The G.W. Carver program is just one example of a language-intensive initiative. Almost every school in the districts addresses language barriers to come capacity.

However, both Bunting and Hudson strive for more.

“Many teachers have expressed interest in learning another language, so I’d love to get Rosetta Stone licenses for them,” Hudson said. “We have them now for students, but I want to look into that for teachers as well.”

Bunting said educating so many non-English speakers can be challenging for the district.

“Although these kids are not special-needs as the state would define them, these students do have special needs,” she said.

Bunting said she is pushing to legislatively reform the definition of a special-needs student to include a child who may need intensive English assistance in order receive an adequate education.

As a Hispanic student moves up in the school, college becomes another weighted life-decision in ways that may be different from other high school students.

“A lot of [Hispanic] students are first generation college students, so the process is even more difficult because the parents don’t know the process,” said Cindy Mitchell, the language department chair for Delaware Technical Community College’s Owens Campus. “So what we try to do is go around to the high schools and specifically go to the ELL classes and we recruit and talk to them about it.”

 

The parents, Los padres

With roots in Spain, Somalo, the publisher of HOY en Delaware, is no stranger to the pressure of needing to create a stable, sustainable life for his family in a new country.

“What is happening to the first generation of Hispanics is not new,” he said. “Every first generation of immigrants — whether they came from Italy, Ireland, Germany, Spain, Sweden or Poland — works hard to improve the economic situation of their families, thus making the learning of the new language a little harder, not because we don’t want to learn the language, but because we devote our time to work and our families.”

That, in turn, can make tasks native-language speakers take for granted — such as filling out a job application, finding a family doctor, or speaking with a teacher during a parent conference —more difficult. Many local organizations focus on bridging the gap between the English- and Spanish-speaking communities, to make daily, necessary tasks accessible.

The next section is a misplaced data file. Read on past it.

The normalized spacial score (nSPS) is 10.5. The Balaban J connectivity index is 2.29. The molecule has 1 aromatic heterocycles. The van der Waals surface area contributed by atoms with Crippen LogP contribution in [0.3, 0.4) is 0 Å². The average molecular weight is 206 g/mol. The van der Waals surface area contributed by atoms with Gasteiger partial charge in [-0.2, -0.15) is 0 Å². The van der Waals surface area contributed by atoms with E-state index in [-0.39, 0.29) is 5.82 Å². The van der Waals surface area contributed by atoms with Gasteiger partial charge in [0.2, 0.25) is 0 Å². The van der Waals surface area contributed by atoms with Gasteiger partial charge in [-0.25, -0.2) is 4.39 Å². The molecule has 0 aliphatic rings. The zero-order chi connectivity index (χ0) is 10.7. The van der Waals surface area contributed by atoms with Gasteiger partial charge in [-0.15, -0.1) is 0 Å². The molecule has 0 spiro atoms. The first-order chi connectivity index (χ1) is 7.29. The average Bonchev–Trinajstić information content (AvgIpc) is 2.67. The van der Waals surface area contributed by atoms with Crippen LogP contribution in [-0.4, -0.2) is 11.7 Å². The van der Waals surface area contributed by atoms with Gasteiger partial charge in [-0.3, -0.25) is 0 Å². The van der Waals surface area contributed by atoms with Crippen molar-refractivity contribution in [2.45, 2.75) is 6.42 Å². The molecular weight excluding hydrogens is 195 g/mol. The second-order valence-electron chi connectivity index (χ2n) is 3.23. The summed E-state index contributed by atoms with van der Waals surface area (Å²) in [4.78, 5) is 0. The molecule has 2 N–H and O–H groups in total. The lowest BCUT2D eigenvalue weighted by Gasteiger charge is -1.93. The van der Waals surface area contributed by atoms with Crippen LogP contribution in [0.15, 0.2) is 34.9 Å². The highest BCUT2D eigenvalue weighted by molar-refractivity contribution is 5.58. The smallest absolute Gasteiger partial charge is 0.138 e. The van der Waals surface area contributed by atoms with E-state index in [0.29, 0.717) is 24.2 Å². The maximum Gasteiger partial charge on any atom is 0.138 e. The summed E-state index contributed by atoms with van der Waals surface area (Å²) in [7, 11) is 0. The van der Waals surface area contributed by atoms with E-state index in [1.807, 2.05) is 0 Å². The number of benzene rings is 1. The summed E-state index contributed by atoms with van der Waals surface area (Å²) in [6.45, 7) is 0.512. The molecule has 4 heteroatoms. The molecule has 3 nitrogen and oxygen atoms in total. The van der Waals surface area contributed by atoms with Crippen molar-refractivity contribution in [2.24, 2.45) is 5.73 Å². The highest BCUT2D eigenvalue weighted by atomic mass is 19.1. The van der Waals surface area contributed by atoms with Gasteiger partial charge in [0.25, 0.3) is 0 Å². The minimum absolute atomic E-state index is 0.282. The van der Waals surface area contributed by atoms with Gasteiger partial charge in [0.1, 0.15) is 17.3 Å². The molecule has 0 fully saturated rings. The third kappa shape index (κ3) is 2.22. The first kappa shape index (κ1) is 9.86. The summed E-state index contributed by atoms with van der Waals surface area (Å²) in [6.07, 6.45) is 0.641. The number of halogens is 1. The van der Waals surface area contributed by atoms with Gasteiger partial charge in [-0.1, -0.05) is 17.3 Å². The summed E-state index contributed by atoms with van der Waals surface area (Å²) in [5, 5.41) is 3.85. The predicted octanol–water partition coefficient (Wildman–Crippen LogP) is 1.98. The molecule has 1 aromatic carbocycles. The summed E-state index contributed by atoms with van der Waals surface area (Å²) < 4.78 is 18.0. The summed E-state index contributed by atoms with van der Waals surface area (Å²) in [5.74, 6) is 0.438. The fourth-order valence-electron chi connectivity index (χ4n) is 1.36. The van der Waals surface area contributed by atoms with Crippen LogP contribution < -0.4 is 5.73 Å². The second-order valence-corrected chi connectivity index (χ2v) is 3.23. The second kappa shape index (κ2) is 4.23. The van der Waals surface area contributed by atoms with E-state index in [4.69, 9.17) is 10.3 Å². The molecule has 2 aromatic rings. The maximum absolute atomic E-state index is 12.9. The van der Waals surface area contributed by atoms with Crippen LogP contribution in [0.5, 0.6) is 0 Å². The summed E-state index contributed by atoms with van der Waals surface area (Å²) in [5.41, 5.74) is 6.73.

La Esperanza in Georgetown, for example, serves about 10,000 people per year by providing the necessary resources to empower the immigrant community in Sussex County. Their programs cover a vast spectrum, but include translation, interpretation, transportation, financial management and accompaniment to other social services agencies.

Georgetown’s La Red Health Center is another key local organization. Forty-eight percent of its patient base is Hispanic, so they work to ensure that language does not affect the accessibility of suitable health care.

“Most of our staff is bilingual and we have outreach workers going to health fairs and churches where people reside, spreading the word about our program,” said Kevin Loftus, La Red’s director of development, marketing and communications. He said that partnerships with organizations such as La Esperanza are vital in that effort.

When it comes to employment, Delaware Tech's Owens Campus offers an English as a Second Language (ESL) certificate program.

According to Mitchell, many, if not all, of the Hispanic students that have grown up in the local school system don’t need the ESL program.

“One thing the schools around here do really well is acquisition,” she said. “The students that come from local high schools are extremely fluent. They may not know specific grammar concepts, but they are extremely fluent.”

It is the beginner students, she said, that exhibit the greatest need.

“We actually have many students that come from their countries with degrees, medical degrees and law degrees,” Mitchell said. “So their main priority is to learn English to get a better job.

Although it may be difficult to acclimate and learn a new language, knowing both English and Spanish is an invaluable asset, Mitchell said.

“Being bilingual helps them and gives them an edge in any capacity or field that they want to work in,” she said.

Somalo agreed, adding that there is a beauty in bilingualism.

“More than talking of a language barrier, the fact that we can speak another language is enriching,” he said.  “I come from Europe and the norm is becoming to know at least two languages. I speak two and my wife speaks three. More than focusing on what makes us apart, we should focus on those attributes that make us stronger. Each one contributing to the general well-being.”